Thursday, September 16, 2021
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How Rendever and AARP Used Virtual Reality to Grant the Wish of a Lifetime

Rendever has been using virtual reality to help seniors for years but a partnership with AARP created their most moving story yet.

 

For most of us, virtual reality is a fun pastime or a handy work tool. For some of us, it can represent something more.

Eighty-seven-year-old George Hetrick has always wanted to visit the Grand Canyon. He remembers hearing about it and seeing grainy pictures of it on the television as a child but was never able to make it there in person. Rendever and Wish of a Lifetime from AARP came together to send him there in virtual reality.

Rendever and Wish of a Lifetime From AARP

As George started ticking items off of his bucket list, a friend helped him to apply with the Make-A-Wish Foundation so that he could visit the Grand Canyon. While the application was in queue, George injured himself checking off another bucket list item: skydiving.

Then travel and group restrictions came with the coronavirus and it looked like George might not make it to the Grand Canyon. That is until his case was picked up by Rendever and Wish of a Lifetime.

rendever wish of a lifetime virtual reality

“We’ve been in the business of helping people check off bucket list items ever since we were formed,” Rendever CEO and founder Kyle Rand told ARPost. “We’ve always looked at Wish of a Lifetime as exactly the kind of organization that we’d like to partner with.”

Through the partnership, Rendever and Wish of a Lifetime delivered a headset preloaded with the Rendever platform so that George and his wife Kathy could visit the Grand Canyon in virtual reality.

George Shares His Experience With Virtual Reality

Surprisingly, George had visited the Grand Canyon in virtual reality once before. It was a room-scale VR experience that he came across in the 1970s. Of course, the technology has come a long way since then and George was definitely impressed.

“The virtual visit took place in the home where I’m sitting right now using technical equipment that you wear over your eyes to get the virtual reality,” George told ARPost. “It was something that I wasn’t used to but it was really something.”

wish of a lifetime rendever virtual reality

The immersive experience put George in the middle of the Bright Angel Trail. He could even look around him and see other hikers, look up into the sky or down into the depths of the Canyon.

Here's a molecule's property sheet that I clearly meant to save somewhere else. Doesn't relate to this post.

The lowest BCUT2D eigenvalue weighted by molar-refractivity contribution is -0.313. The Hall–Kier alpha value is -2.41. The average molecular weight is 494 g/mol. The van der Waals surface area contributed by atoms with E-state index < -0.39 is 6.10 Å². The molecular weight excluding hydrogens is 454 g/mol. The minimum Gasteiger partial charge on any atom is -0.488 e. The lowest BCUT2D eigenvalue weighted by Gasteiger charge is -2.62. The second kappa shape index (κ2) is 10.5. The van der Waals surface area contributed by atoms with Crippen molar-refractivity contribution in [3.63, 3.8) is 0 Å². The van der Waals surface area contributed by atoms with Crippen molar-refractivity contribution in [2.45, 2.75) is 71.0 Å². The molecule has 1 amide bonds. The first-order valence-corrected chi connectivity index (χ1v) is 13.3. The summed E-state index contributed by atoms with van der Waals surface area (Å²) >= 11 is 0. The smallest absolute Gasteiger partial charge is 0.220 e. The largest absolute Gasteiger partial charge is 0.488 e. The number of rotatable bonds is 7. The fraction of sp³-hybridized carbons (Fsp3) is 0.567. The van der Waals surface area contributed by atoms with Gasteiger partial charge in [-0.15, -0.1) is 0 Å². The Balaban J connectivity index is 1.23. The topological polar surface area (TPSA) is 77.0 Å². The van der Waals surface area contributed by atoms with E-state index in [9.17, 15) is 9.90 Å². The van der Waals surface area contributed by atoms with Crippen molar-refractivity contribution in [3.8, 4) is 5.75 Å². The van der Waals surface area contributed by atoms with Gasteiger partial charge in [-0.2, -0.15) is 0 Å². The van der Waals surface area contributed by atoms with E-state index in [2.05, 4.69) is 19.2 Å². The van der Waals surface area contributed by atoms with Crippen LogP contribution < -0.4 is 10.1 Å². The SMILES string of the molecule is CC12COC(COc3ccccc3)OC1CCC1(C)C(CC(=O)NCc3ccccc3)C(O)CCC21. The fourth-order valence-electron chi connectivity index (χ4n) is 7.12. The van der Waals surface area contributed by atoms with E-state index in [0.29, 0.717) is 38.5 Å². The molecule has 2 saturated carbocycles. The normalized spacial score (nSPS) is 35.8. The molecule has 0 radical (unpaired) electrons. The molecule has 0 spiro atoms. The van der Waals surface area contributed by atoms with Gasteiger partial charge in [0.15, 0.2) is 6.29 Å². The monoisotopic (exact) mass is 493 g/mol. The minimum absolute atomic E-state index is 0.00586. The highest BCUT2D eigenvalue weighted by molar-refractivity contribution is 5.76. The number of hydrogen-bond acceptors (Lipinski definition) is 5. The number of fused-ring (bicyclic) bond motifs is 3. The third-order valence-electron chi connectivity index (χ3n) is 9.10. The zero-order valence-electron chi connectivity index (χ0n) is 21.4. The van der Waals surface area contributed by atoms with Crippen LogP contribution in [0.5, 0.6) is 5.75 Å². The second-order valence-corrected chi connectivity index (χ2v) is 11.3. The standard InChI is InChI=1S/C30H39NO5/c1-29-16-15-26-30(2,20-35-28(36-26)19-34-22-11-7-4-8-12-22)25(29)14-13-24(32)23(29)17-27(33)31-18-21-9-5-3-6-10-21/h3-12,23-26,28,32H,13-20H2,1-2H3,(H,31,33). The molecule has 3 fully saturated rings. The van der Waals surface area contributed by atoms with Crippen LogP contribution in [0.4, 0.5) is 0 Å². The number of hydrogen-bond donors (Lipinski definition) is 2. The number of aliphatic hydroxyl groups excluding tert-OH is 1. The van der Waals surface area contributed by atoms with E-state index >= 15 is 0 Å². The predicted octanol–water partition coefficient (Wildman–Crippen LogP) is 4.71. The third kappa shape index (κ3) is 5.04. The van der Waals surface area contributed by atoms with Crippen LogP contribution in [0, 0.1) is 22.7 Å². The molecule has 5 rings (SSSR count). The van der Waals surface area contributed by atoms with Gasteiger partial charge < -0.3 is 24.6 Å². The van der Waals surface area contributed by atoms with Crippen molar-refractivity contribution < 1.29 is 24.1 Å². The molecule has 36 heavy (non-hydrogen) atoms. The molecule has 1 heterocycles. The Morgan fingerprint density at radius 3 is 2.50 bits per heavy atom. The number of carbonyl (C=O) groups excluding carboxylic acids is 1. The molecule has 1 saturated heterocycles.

“The screen was everywhere you looked,” said George. “It gave me a feeling of this construction of space and time. It was very rewarding (…). It certainly made you smile.”

The Expanding Impact of Virtual Reality

Rendever primarily works with care facilities to create and deliver experiences that help residents, families, and faculty. However, through Rendever’s Expanding Impact program, family members can apply for an individual to get an “experience pack” for three months. So far, the growing program has shared about forty of these experience packs.

Through the partnership with Wish of a Lifetime, George is able to keep a headset as well as access to the Rendever platform. This way he can continue to experience the Grand Canyon, as well as other Rendever experiences.

virtual reality rendever wish of a lifetime

“I’m thankful for the people that were behind Wish of a Lifetime and the kindness that they pursued this with,” said George’s son Matt. “This is something that nobody had to do that they did out of kindness.”

“A New Experience for an Old Man”

Rand expressed excitement at the prospect of continued partnership with Wish of a Lifetime and with similar organizations that can allow Rendever to continue offering these experiences to more and more people. And he’s not the only one with that hope.

See Also:  Virtual Reality in Senior Care Communities: What Are the Benefits?

“Virtual reality sure holds possibilities for people like me. Even if I had gotten my wish to visit the Grand Canyon, I couldn’t do it physically. This allowed me, in part, to experience what the Grand Canyon looks like and what it is,” said George. “It’s something that surprised me and in the end, I’m thankful for it. It was a new experience for an old man.”

 

Jon Jaehnig
the authorJon Jaehnig
Jon Jaehnig is a freelance journalist with special interest in emerging technologies. Jon has a degree in Scientific and Technical Communication from Michigan Technological University and lives in Michigan’s Upper Peninsula. If you have a story suggestion for Jon, you may contact him here.